Unfortunately , Marx ’ s revolution began in 1917 in Russia , an agrarian economic backwater . By any standard , the Russian Revolution was a great failure . Journalist Ian Frazier writes :
The worldwide Socialist revolution that the Bolsheviks predicted within months of their takeover proved a disappointment . In fact , no other country immediately followed Russia ’ s lead … Other countries eventually did go through their own revolutions , and of those , China ’ s made by far the largest addition to the number of people under communist rule . This remains the most significant long-term result of Lenin ’ s dream of global proletarian uprising .
Fifty years after the Russian Revolution , one-third of the world ’ s population lived under some version of communism . That number has shrunk significantly , as one formerly communist state after another converted to a market-based economy ; today even Cuba welcomes capitalist enterprises
— Miroslav Volf
from America . The supposed onward march of communism , so frightening to America in the ’ 60s — first Vietnam , then all of Southeast Asia , then somehow my own hometown in Ohio — scares nobody nowadays . The great communist experiment instigated by V . I . Lenin terminated abruptly . Instead of replacing capitalism , the communist revolution ran its tragic , unsuccessful course and died in 1991 . The centennial anniversary of the Bolshevik Revolution occurred in 2017 more than a quarter of a century after the demise of the Soviet Union . Capitalism , ironically , lives on .
Progressives of the late 19th and early 20th century were less apocalyptic than the communists , advocating a movement that would gradually lead to the alleviation of economic disparity . This millennialist approach optimistically believed that economics held the key to solving the problems of mankind and bringing heaven to earth .
In 1930 , during the Great Depression , John Maynard Keynes penned a famous essay entitled “ Economic Possibilities for Our Grandchildren ,” in which he clearly expounded the hopes of the progressive movement . According to Keynes , “… assuming no important wars and no important increase in population , the economic problem may be solved , or be at least within sight of solution , within a hundred years .”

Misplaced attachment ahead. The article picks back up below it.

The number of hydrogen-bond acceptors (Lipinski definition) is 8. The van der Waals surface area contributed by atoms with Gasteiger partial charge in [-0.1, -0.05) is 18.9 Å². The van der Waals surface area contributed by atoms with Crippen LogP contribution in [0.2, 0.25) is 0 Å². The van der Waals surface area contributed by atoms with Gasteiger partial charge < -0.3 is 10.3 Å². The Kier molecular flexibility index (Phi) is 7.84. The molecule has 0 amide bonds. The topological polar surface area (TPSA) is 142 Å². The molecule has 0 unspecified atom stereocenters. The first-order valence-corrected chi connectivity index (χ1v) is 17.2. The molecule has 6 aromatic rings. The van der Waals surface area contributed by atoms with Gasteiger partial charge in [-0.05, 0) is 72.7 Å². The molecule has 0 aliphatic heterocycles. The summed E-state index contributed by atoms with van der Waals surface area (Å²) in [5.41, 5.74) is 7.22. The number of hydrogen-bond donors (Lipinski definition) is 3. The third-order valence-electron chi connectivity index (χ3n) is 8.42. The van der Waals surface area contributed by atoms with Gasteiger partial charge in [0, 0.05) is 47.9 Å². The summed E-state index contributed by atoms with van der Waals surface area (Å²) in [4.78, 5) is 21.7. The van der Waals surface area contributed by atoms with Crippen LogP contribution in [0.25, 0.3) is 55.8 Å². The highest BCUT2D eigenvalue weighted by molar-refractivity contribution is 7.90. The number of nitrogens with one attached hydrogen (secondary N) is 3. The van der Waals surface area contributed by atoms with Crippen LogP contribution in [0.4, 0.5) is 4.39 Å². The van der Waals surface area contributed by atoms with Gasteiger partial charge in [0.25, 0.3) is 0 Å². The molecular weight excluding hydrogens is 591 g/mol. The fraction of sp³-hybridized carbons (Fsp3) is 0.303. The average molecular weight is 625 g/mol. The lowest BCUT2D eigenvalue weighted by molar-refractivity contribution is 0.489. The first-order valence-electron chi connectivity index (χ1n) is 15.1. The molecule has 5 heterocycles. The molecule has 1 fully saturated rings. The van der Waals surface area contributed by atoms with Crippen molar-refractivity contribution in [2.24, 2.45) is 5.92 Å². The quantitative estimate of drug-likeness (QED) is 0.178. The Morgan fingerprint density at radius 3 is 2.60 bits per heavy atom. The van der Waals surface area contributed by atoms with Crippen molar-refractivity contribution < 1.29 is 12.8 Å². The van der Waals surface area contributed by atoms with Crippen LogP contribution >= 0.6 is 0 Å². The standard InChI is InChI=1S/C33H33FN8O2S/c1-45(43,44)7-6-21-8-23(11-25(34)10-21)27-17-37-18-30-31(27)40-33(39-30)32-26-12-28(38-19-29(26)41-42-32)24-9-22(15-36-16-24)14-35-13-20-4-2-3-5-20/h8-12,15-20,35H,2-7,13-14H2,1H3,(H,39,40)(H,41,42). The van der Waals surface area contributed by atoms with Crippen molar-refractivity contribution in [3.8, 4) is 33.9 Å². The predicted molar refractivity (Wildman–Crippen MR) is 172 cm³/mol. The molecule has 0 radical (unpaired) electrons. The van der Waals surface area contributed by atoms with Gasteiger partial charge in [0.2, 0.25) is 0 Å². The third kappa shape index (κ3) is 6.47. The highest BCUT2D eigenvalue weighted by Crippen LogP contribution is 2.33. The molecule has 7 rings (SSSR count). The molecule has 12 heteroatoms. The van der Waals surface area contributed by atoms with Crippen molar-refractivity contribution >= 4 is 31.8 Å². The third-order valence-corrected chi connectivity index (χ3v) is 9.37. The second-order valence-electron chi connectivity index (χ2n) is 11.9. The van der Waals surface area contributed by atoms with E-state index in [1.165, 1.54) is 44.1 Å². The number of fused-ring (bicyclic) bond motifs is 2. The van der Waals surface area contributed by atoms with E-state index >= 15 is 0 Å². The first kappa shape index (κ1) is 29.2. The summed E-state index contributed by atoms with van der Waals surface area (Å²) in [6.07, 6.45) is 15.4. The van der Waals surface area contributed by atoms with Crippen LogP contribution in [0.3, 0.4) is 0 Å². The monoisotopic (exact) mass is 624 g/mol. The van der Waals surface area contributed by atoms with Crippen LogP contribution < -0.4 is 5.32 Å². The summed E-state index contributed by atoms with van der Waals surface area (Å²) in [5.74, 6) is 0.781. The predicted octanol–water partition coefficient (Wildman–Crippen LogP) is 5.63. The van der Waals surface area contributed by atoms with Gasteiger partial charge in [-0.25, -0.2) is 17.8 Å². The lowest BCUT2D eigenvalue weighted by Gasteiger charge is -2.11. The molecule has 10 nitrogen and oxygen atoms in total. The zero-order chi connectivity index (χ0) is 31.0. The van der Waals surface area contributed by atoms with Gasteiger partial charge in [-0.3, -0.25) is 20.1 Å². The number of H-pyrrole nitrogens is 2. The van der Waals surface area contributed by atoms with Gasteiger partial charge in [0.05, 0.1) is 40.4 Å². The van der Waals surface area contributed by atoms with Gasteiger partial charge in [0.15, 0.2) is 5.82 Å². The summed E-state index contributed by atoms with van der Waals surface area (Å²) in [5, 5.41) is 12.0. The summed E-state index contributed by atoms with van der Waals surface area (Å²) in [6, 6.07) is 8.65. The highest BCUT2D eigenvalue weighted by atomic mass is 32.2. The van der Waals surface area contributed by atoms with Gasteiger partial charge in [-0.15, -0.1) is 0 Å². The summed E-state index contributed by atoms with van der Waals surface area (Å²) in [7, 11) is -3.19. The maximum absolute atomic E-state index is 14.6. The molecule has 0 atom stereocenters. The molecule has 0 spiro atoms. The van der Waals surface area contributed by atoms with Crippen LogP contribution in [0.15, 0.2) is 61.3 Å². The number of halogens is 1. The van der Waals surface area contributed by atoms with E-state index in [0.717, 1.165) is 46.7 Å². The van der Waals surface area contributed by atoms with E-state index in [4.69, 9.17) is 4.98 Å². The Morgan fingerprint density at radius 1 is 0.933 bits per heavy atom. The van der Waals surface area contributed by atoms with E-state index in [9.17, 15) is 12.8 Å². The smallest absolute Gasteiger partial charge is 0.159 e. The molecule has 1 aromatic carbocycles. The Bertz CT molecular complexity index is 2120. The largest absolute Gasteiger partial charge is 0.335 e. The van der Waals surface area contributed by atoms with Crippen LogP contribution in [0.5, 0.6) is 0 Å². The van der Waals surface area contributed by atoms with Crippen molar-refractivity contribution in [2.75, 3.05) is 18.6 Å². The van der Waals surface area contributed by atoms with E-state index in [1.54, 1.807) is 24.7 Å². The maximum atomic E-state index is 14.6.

He foresaw a situation where “ for the first time since his creation man will be faced with his real , his permanent problem — how to use his freedom from
10 FINANCIAL HISTORY | Spring 2018 | www . MoAF . org
EDUCATORS’ PERSPECTIVE In Defense of Capitalism Part II: The Temporal Nature of Capitalism By Brian Grinder and Dan Cooper In the last “Educators’ Perspective” column, we noted increasingly negative attitudes towards capitalism, especially among young people, and argued that such attitudes cannot be ignored. Those who disparage capitalism need to be heard, but they also need to see the entire picture. Mere propagandistic platitudes will not do. Our younger generations, who often have a rather vague understanding of the workings of the capitalist system, deserve better. We started by defining cap- italism as a privately-owned, minimally regulated economic system that seeks production efficiencies, generates profits, seeks to expand markets and encourages innovation. A relatively stable environ- ment where long-term investments can be made is also essential to capitalism’s suc- cess. In this column, we want to address the commonly held idea that capitalism is merely a stop-gap measure on the road to a superior economic system. Marxism, socialism and progressivism all recognize the flaws in humanity, and all seek to remedy those flaws at some point in the future by economic means. Capi- talism also admits to human failings but makes no such claim to a future economic remedy. The proponents of these alternate economic systems see capitalism’s failure to envision a future heaven on earth as a fatal weakness. This leads most of them to conclude that since capitalism is merely transitory and inherently evil, it must eventually be replaced by whatever eco- nomic system they favor. In The Communist Manifesto, Karl Marx argued that capitalism would soon undercut itself because the fierce competi- tion among capitalists would reduce the number of capitalists. The few surviving bourgeois capitalists in their weakened and bloody state would be easy pickings for the proletariat. According to Marx, “What the bourgeoisie, therefore, pro- duces, above all, is its own grave-diggers. “The rootedness of insatiability in human nature leads to a very simple but fundamental insight: the economic problem cannot be solved by economic means alone, not even in a hundred years…” — Miroslav Volf Its fall and the victory of the proletariat are equally inevitable.” Marx envisioned a revolutionary move- ment from capitalism to communism that was apocalyptic in nature. The revolution, he predicte ݽձȁѡ)مхЁѥϊ'S%ɵ)ѡUѕ-'S%ݡɔѡ)ɥѥ́ݕѡɝ)ѡɽхɥЁݕɔѡɕѕи=)ѡɽхɥЁɽѡ́ɼ)ՍѥɕЁɽٕЁݽձ̴)ѕɥͱ䁅ɥ͔յɔѡɔ)ݽձɔȁٕɹи)Uչѕ䰁5éɕٽѥ)܁IͥɅɥ)݅ѕȸ 䁅хɐѡIͥ)Iٽѥ݅́ɕЁɔ)ɹ)%Ʌ饕ȁɥѕ)QݽɱݥMЁɕٽѥѡ)ѡ ͡٥́ɕѕݥѡѡ)ѡȁхٕȁɽٕͅд)и%аѡȁչ䁥)ѕ䁙ݕIͥé=ѡ)չɥٕ́Յ䁑ѡɽ՝)ѡȁݸɕٽѥ̰ѡ͔) é䁙ȁѡɝЁ)ѥѼѡյȁչ)չЁձQ́ɕ́ѡ)ͥЁѕɴɕձЁ1e)ɕɽхɥɥͥ)啅́ѕȁѡIͥIٽԴ)ѥѡɐѡݽɱéԴ)ѥٕչȁͽٕͥ)չʹQЁյȁ́͡չ)ͥѱ䰁́ɵɱ䁍Դ)ЁхєѕȁѡȁٕѕѼ)ɭе͕ѽ䁕ٕ) Չݕ́хЁѕɥ͕(Ê %99 %0!%MQ=IgMɥ ܹ5ɜ)ɽɥQ͕݅ɐ)ɍչʹͼɥѕ)Ѽɥѡdϊ'S%)YѹѡMѡЁͥ)ѡͽ܁䁽ݸѽݸ)='S%͍ɕ́䁹̸݅)QɕЁչЁɥЁѤ)ѕX$1ѕɵѕѱ)%ѕɕхʹѡ)չЁɕٽѥɅ́ɅչՌ)͙հ͔ĸQ)ѕٕͅ䁽ѡ ͡٥)Iٽѥɕ܁ɔѡ)Յѕȁ䁅ѕȁѡ͔)ѡM٥ЁU хʹɽ)ٕ́)Aɽɕٕͥ́ѡєѠɱ(Ѡݕɔ́ѥѡ)ѡչ̰ٽѥٕ)ѡЁݽձɅՅ䁱Ѽѡ٥ѥ)ɥ丁Q́)ɽѥѥ䁉ٕѡЁ)́ѡѼͽ٥ѡɽ)́ɥٕѼ)Ѡ)%ɥѡɕЁɕͥ))5幅ɐ-幕́)ͅ䁕ѥѱqAͥѥ́)=ȁɅɕtݡɱ)չѡ́ѡɽɕ̴)ٕͥٔиɑѼ-幕̰+sյхЁ݅́)хЁɕ͔ձѥѡ)ɽ䁉ͽٕȁ)ЁݥѡͥЁͽѥݥѡ)չɕ啅̻t)!ɕͅ܁ͥՅѥݡɔqȁѡ)Ёѥͥ́ɕѥݥ)ݥѠ́ɕ́ɵ)ɽ'S%܁Ѽ͔́ɕɽ